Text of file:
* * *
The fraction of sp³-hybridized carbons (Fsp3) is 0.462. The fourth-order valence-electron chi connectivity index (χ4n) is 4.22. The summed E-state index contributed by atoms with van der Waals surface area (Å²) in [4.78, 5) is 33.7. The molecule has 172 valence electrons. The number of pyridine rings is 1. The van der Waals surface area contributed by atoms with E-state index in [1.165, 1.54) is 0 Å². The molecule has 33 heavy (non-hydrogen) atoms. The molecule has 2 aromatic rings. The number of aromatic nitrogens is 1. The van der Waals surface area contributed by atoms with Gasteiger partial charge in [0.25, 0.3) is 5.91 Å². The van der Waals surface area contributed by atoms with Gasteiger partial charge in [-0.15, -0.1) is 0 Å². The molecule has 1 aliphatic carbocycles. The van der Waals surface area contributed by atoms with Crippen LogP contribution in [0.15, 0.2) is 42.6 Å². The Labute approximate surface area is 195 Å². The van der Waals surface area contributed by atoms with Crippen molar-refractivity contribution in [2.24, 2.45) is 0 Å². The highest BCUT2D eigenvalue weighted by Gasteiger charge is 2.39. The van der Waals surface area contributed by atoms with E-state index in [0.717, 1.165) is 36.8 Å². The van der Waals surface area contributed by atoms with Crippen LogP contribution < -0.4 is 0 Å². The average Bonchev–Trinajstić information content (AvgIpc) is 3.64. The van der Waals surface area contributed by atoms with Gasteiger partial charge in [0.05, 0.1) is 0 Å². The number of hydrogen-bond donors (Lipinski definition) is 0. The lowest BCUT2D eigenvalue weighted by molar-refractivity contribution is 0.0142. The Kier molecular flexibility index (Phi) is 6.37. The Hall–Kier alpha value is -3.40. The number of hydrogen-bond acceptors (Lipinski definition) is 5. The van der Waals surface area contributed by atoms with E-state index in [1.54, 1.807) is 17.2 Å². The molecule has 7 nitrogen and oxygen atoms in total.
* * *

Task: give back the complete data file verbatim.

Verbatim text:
The fraction of sp³-hybridized carbons (Fsp3) is 0.462. The fourth-order valence-electron chi connectivity index (χ4n) is 4.22. The summed E-state index contributed by atoms with van der Waals surface area (Å²) in [4.78, 5) is 33.7. The molecule has 172 valence electrons. The number of pyridine rings is 1. The van der Waals surface area contributed by atoms with E-state index in [1.165, 1.54) is 0 Å². The molecule has 33 heavy (non-hydrogen) atoms. The molecule has 2 aromatic rings. The number of aromatic nitrogens is 1. The van der Waals surface area contributed by atoms with Gasteiger partial charge in [0.25, 0.3) is 5.91 Å². The van der Waals surface area contributed by atoms with Gasteiger partial charge in [-0.15, -0.1) is 0 Å². The molecule has 1 aliphatic carbocycles. The van der Waals surface area contributed by atoms with Crippen LogP contribution in [0.15, 0.2) is 42.6 Å². The Labute approximate surface area is 195 Å². The van der Waals surface area contributed by atoms with Crippen molar-refractivity contribution in [2.24, 2.45) is 0 Å². The highest BCUT2D eigenvalue weighted by Gasteiger charge is 2.39. The van der Waals surface area contributed by atoms with E-state index in [0.717, 1.165) is 36.8 Å². The van der Waals surface area contributed by atoms with Crippen LogP contribution < -0.4 is 0 Å². The average Bonchev–Trinajstić information content (AvgIpc) is 3.64. The van der Waals surface area contributed by atoms with Gasteiger partial charge in [0.05, 0.1) is 0 Å². The number of hydrogen-bond donors (Lipinski definition) is 0. The lowest BCUT2D eigenvalue weighted by molar-refractivity contribution is 0.0142. The Kier molecular flexibility index (Phi) is 6.37. The Hall–Kier alpha value is -3.40. The number of hydrogen-bond acceptors (Lipinski definition) is 5. The van der Waals surface area contributed by atoms with E-state index in [1.54, 1.807) is 17.2 Å². The molecule has 7 nitrogen and oxygen atoms in total.